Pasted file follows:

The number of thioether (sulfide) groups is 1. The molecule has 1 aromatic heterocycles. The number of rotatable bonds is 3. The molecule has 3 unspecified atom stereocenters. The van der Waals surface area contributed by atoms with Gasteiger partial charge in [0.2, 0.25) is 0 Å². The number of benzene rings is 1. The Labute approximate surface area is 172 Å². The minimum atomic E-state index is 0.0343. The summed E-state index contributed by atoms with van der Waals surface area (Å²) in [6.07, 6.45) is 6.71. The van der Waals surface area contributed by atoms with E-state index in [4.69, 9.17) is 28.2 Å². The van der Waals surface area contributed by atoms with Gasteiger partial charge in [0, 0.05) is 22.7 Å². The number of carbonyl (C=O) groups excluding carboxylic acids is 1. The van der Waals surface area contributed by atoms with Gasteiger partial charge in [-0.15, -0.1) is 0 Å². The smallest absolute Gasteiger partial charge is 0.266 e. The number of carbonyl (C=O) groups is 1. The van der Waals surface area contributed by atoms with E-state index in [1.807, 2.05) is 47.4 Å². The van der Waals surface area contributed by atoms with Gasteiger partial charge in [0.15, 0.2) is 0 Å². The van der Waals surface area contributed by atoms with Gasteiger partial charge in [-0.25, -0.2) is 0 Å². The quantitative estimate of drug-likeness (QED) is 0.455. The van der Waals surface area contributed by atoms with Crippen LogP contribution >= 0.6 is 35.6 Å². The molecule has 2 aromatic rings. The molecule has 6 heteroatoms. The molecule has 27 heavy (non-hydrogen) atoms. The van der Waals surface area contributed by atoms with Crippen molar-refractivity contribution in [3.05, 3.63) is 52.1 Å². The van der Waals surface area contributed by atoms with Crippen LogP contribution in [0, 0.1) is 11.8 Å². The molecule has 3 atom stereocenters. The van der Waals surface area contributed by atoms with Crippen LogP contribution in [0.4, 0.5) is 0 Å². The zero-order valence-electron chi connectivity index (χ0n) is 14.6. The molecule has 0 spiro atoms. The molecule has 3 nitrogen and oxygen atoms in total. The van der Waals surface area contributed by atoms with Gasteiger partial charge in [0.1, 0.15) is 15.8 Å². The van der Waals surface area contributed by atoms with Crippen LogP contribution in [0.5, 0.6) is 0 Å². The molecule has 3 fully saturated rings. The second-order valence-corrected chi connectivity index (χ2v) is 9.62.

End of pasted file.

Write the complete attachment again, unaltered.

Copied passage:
The number of thioether (sulfide) groups is 1. The molecule has 1 aromatic heterocycles. The number of rotatable bonds is 3. The molecule has 3 unspecified atom stereocenters. The van der Waals surface area contributed by atoms with Gasteiger partial charge in [0.2, 0.25) is 0 Å². The number of benzene rings is 1. The Labute approximate surface area is 172 Å². The minimum atomic E-state index is 0.0343. The summed E-state index contributed by atoms with van der Waals surface area (Å²) in [6.07, 6.45) is 6.71. The van der Waals surface area contributed by atoms with E-state index in [4.69, 9.17) is 28.2 Å². The van der Waals surface area contributed by atoms with Gasteiger partial charge in [0, 0.05) is 22.7 Å². The number of carbonyl (C=O) groups excluding carboxylic acids is 1. The van der Waals surface area contributed by atoms with Gasteiger partial charge in [-0.15, -0.1) is 0 Å². The smallest absolute Gasteiger partial charge is 0.266 e. The number of carbonyl (C=O) groups is 1. The van der Waals surface area contributed by atoms with E-state index in [1.807, 2.05) is 47.4 Å². The van der Waals surface area contributed by atoms with Gasteiger partial charge in [0.15, 0.2) is 0 Å². The van der Waals surface area contributed by atoms with Gasteiger partial charge in [-0.25, -0.2) is 0 Å². The quantitative estimate of drug-likeness (QED) is 0.455. The van der Waals surface area contributed by atoms with Crippen LogP contribution >= 0.6 is 35.6 Å². The molecule has 2 aromatic rings. The molecule has 6 heteroatoms. The molecule has 27 heavy (non-hydrogen) atoms. The van der Waals surface area contributed by atoms with Crippen molar-refractivity contribution in [3.05, 3.63) is 52.1 Å². The van der Waals surface area contributed by atoms with Crippen LogP contribution in [0, 0.1) is 11.8 Å². The molecule has 3 atom stereocenters. The van der Waals surface area contributed by atoms with Crippen LogP contribution in [0.4, 0.5) is 0 Å². The zero-order valence-electron chi connectivity index (χ0n) is 14.6. The molecule has 0 spiro atoms. The molecule has 3 nitrogen and oxygen atoms in total. The van der Waals surface area contributed by atoms with Gasteiger partial charge in [0.1, 0.15) is 15.8 Å². The van der Waals surface area contributed by atoms with Crippen LogP contribution in [0.5, 0.6) is 0 Å². The molecule has 3 fully saturated rings. The second-order valence-corrected chi connectivity index (χ2v) is 9.62.